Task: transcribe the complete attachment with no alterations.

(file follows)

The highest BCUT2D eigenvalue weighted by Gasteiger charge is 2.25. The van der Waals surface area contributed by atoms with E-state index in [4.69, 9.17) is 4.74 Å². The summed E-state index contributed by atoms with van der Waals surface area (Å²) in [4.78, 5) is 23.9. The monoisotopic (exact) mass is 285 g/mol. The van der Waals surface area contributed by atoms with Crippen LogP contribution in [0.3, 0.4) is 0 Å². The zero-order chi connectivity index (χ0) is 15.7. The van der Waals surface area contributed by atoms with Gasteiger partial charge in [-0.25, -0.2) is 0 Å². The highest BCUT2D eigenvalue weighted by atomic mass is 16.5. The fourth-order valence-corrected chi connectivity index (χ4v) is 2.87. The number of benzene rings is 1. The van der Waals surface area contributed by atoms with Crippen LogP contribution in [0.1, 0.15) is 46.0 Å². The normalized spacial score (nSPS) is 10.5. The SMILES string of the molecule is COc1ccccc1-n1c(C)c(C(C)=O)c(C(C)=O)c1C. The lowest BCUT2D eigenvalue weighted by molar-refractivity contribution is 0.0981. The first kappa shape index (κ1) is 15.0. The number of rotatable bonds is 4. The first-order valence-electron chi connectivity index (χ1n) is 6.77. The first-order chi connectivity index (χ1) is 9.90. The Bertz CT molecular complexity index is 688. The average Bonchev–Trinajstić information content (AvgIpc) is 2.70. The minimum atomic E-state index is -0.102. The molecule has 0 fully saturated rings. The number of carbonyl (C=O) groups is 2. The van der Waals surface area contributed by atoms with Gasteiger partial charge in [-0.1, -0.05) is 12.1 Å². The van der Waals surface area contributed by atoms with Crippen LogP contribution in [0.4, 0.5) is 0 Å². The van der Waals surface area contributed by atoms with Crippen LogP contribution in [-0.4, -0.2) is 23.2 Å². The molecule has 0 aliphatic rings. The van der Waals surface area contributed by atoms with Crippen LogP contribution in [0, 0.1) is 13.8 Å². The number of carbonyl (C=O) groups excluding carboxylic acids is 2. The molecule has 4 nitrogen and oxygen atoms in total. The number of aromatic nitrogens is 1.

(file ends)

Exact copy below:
The highest BCUT2D eigenvalue weighted by Gasteiger charge is 2.25. The van der Waals surface area contributed by atoms with E-state index in [4.69, 9.17) is 4.74 Å². The summed E-state index contributed by atoms with van der Waals surface area (Å²) in [4.78, 5) is 23.9. The monoisotopic (exact) mass is 285 g/mol. The van der Waals surface area contributed by atoms with Crippen LogP contribution in [0.3, 0.4) is 0 Å². The zero-order chi connectivity index (χ0) is 15.7. The van der Waals surface area contributed by atoms with Gasteiger partial charge in [-0.25, -0.2) is 0 Å². The highest BCUT2D eigenvalue weighted by atomic mass is 16.5. The fourth-order valence-corrected chi connectivity index (χ4v) is 2.87. The number of benzene rings is 1. The van der Waals surface area contributed by atoms with Crippen LogP contribution in [0.1, 0.15) is 46.0 Å². The normalized spacial score (nSPS) is 10.5. The SMILES string of the molecule is COc1ccccc1-n1c(C)c(C(C)=O)c(C(C)=O)c1C. The lowest BCUT2D eigenvalue weighted by molar-refractivity contribution is 0.0981. The first kappa shape index (κ1) is 15.0. The number of rotatable bonds is 4. The first-order valence-electron chi connectivity index (χ1n) is 6.77. The first-order chi connectivity index (χ1) is 9.90. The Bertz CT molecular complexity index is 688. The average Bonchev–Trinajstić information content (AvgIpc) is 2.70. The minimum atomic E-state index is -0.102. The molecule has 0 fully saturated rings. The number of carbonyl (C=O) groups is 2. The van der Waals surface area contributed by atoms with Gasteiger partial charge in [-0.1, -0.05) is 12.1 Å². The van der Waals surface area contributed by atoms with Crippen LogP contribution in [0.4, 0.5) is 0 Å². The van der Waals surface area contributed by atoms with Crippen LogP contribution in [-0.4, -0.2) is 23.2 Å². The molecule has 0 aliphatic rings. The van der Waals surface area contributed by atoms with Crippen LogP contribution in [0, 0.1) is 13.8 Å². The number of carbonyl (C=O) groups excluding carboxylic acids is 2. The molecule has 4 nitrogen and oxygen atoms in total. The number of aromatic nitrogens is 1.